▌ Causes for concern and responses to China’s overseas investment and OBOR? Despite official Chinese rhetoric in presenting the OBOR initiative as a part of its ‘peaceful rise’, investment by Chinese companies has often had negative impacts in the countries in which they are investing. These include:
• Environmental degradation: e.g. depletion of natural local resources, destruction of natural habitats, pollution. Projects have often been initiated without adequate Environmental Impact Assessments.
• Displacement of local communities and their cultures and a lack of consultation of local communities affected by investment and development projects.
• Infringement of workers’ rights, poor wages and working conditions. Violations of labour and/or trade union rights affecting both local and Chinese workers have frequently been reported at Chinese companies invested overseas.
• The creation of dependency and debt in developing countries: While China has often been portrayed as offering more friendly loans and grants with fewer terms and conditions than western counterparts, and while in some cases this may be true, this has not exclusively been the case. There are also concerns over unpayable debt related to economically unviable megaprojects (such as in Sri Lanka), unproductive investments and bad loans, as well as hidden costs. In some cases, Chinese companies are reportedly being treated favourably as a result of loans made by China, despite negative impacts on local
communities. In Cambodia, for example, Chinese companies control a quarter of all agricultural and forest land, something which has seen destruction of the natural environment and displacement of villagers20. Meanwhile some countries have ceded land and access to infrastructure to China in exchange for debt relief. In Sri Lanka, for instance, plans to cede an 80% share of the Hambantota deep sea port, as well as land for an industrial zone, to China for 99 years in exchange for $1.1 billion debt relief were initially temporarily stalled following protests. Later, however, the government reportedly resumed plans to go ahead with sales of the port.21
• Lack of transparency and corruption: collusion with (corrupt) overseas governments in support of investment projects, including projects being awarded without relevant approvals. As a result of some of the above reasons there have been protests in some locations in opposition to Chinese investment projects. In some instances these have been violently repressed by the state, although some such protests have also been more permissible depending on the local politics. Investment has also led to a growth of anti-China sentiment in some locations. This has both been a result of opposition to foreign competition by local tycoons and political elites, as well as the negative impacts on ordinary people, their communities and the environment.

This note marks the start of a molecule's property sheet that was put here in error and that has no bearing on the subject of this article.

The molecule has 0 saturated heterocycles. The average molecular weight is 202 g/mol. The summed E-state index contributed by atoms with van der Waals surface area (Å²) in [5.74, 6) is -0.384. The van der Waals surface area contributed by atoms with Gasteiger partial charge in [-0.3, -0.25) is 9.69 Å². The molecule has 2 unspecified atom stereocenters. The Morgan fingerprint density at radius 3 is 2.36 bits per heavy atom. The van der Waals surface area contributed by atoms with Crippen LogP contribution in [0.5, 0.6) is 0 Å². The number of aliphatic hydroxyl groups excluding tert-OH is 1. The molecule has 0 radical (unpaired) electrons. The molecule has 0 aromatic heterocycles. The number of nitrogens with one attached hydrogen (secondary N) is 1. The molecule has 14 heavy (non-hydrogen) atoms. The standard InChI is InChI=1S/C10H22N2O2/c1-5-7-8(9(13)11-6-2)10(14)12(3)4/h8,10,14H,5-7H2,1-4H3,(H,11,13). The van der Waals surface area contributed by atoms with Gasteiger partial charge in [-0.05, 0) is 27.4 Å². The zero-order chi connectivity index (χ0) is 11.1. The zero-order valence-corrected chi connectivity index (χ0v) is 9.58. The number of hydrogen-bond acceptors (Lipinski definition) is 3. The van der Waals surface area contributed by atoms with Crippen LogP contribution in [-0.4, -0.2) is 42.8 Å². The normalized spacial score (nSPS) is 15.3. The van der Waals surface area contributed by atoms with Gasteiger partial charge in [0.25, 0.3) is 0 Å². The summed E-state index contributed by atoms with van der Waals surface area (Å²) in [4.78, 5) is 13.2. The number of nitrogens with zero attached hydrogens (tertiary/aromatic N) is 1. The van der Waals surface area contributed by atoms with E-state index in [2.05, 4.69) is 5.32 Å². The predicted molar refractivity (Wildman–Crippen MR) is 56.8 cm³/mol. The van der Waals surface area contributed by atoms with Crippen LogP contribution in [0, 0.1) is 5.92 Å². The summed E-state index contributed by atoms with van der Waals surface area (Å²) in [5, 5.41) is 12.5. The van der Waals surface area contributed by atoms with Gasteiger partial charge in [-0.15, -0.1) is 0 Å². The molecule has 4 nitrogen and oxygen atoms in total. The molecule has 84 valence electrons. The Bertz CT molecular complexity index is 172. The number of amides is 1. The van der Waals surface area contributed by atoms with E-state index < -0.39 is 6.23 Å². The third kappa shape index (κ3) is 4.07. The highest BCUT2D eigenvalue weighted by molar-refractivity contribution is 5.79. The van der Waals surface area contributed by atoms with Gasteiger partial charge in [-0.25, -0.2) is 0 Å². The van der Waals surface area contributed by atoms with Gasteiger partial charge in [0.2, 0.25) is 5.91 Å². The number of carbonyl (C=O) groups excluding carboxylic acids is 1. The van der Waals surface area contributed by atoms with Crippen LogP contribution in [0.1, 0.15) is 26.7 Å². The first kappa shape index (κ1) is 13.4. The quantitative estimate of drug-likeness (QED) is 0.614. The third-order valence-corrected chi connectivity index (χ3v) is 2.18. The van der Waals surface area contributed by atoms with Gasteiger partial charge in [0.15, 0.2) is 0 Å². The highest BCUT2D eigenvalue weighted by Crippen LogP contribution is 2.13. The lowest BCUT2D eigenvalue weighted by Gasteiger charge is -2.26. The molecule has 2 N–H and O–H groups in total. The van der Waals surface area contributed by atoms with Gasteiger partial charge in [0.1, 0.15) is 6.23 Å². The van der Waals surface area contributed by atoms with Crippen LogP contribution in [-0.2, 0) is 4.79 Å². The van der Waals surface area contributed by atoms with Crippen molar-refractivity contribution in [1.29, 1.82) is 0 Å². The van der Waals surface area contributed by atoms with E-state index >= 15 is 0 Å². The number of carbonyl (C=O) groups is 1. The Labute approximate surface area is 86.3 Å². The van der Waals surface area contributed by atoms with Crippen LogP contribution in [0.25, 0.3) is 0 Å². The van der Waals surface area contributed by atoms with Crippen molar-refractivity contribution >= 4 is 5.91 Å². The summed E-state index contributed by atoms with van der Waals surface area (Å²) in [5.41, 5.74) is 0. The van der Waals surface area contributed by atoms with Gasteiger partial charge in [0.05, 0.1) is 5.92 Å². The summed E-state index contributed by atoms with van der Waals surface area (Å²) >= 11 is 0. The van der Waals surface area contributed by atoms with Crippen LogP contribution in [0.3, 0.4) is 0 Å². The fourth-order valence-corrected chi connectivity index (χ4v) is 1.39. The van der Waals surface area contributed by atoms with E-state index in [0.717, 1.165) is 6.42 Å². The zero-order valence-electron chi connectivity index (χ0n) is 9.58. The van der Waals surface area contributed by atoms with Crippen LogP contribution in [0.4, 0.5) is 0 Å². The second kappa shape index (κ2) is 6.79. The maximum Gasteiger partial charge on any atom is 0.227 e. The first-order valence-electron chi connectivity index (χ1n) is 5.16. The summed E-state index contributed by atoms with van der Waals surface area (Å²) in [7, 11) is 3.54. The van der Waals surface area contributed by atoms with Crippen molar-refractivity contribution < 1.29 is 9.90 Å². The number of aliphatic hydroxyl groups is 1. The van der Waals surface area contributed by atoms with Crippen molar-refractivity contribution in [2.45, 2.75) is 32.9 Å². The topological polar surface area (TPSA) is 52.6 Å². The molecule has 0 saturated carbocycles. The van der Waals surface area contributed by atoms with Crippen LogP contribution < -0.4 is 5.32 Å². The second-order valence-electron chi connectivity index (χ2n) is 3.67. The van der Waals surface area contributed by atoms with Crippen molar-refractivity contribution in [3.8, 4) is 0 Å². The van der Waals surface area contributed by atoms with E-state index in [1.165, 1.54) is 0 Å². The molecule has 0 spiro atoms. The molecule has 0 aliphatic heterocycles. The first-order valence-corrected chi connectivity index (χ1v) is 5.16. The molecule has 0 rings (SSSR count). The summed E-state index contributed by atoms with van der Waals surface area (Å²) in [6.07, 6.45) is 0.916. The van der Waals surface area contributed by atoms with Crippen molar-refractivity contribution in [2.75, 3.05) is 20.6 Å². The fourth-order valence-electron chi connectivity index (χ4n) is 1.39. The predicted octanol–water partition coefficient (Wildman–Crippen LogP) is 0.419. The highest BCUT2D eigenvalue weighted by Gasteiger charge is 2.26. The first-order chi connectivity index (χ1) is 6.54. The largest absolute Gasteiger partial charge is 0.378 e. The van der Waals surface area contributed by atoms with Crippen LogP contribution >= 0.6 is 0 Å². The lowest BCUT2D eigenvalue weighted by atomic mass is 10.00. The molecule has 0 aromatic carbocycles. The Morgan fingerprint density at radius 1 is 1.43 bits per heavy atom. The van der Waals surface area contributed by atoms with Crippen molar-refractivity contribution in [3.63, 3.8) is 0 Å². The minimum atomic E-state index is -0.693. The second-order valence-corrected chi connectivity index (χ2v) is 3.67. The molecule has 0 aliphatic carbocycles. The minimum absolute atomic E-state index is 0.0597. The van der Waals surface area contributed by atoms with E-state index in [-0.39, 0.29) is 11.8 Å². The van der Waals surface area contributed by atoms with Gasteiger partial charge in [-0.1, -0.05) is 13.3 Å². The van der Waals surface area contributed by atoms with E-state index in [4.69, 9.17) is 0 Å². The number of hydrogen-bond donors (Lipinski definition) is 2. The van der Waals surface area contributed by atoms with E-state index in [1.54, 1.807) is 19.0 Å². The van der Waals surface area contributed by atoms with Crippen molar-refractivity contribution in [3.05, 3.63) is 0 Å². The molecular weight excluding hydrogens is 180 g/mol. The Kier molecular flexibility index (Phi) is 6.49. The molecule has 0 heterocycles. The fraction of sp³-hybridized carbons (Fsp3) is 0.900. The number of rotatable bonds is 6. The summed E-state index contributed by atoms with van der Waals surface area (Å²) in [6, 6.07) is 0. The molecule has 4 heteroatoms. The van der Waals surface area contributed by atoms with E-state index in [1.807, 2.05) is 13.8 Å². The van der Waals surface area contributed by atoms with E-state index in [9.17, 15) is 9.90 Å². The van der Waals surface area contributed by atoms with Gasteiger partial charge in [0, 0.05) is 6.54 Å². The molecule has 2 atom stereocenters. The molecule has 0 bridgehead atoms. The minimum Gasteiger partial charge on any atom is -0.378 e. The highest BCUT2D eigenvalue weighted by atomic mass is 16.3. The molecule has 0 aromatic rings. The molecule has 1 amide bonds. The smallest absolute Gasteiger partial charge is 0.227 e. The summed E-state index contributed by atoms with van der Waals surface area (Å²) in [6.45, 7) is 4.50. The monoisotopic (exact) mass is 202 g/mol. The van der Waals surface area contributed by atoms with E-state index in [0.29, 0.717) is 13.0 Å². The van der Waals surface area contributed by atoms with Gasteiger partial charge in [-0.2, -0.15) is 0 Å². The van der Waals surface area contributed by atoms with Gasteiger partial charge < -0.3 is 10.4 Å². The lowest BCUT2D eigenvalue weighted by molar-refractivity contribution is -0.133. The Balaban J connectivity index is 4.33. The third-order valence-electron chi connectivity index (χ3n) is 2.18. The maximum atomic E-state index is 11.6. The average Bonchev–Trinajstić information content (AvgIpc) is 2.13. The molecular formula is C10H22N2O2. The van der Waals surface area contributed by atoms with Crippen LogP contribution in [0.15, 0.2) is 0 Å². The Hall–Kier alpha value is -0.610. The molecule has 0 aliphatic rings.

20 China reaps concession windfalls. May Titthara. 2nd April 2012. The Phnom Penh Post: http://www. cchrcambodia.org/media/files/news/623_200pcrcw_en.pdf 21 Violent Protests Against Chinese ‘Colony’ in Sri Lanka Rage On. Wade Shepard. 8th January 2017. https:// www.forbes.com/sites/wadeshepard/2017/01/08/violent-protests-against-chinese-colony-in-hambantota-sri-lankarage-on/#211521a413dd
The Environmental impact of One Belt, One Road
One of the areas where significant concerns need to be raised relate to what globalization as promoted by China through OBOR might mean for the environment. Official documents and statements relating to OBOR state the need to tackle climate change and protect the environment. Expressions of commitment are made to promoting green construction and taking into account the impact of investments on the environment in the implementation of OBOR. Some commentators have also suggested that through OBOR China might aid developing countries in their capacities to pursue more environmentally sustainable development. Despite this, however, clear policy guidance on exactly how to ensure that projects are pursued in an environmentally sustainable way are largely absent from official statements on OBOR. In fact, a closer examination of what the implementation of the policy has meant so far and what it might continue to entail suggests that OBOR poses serious threats to the environment and is likely to result in increased environmental degradation and pollution, along with natural resource depletion that may adversely impact on local populations along OBOR routes. Although in the National Development and Reform Commissionâ€™s 2015 Vision and Action document for OBOR, commitments to advancing clean and renewable energies such as wind and solar power are highlighted as areas for investment and cooperation, so are increased cooperation in, â€œthe exploration and development of coal, oil, gas, metal minerals and other conventional energy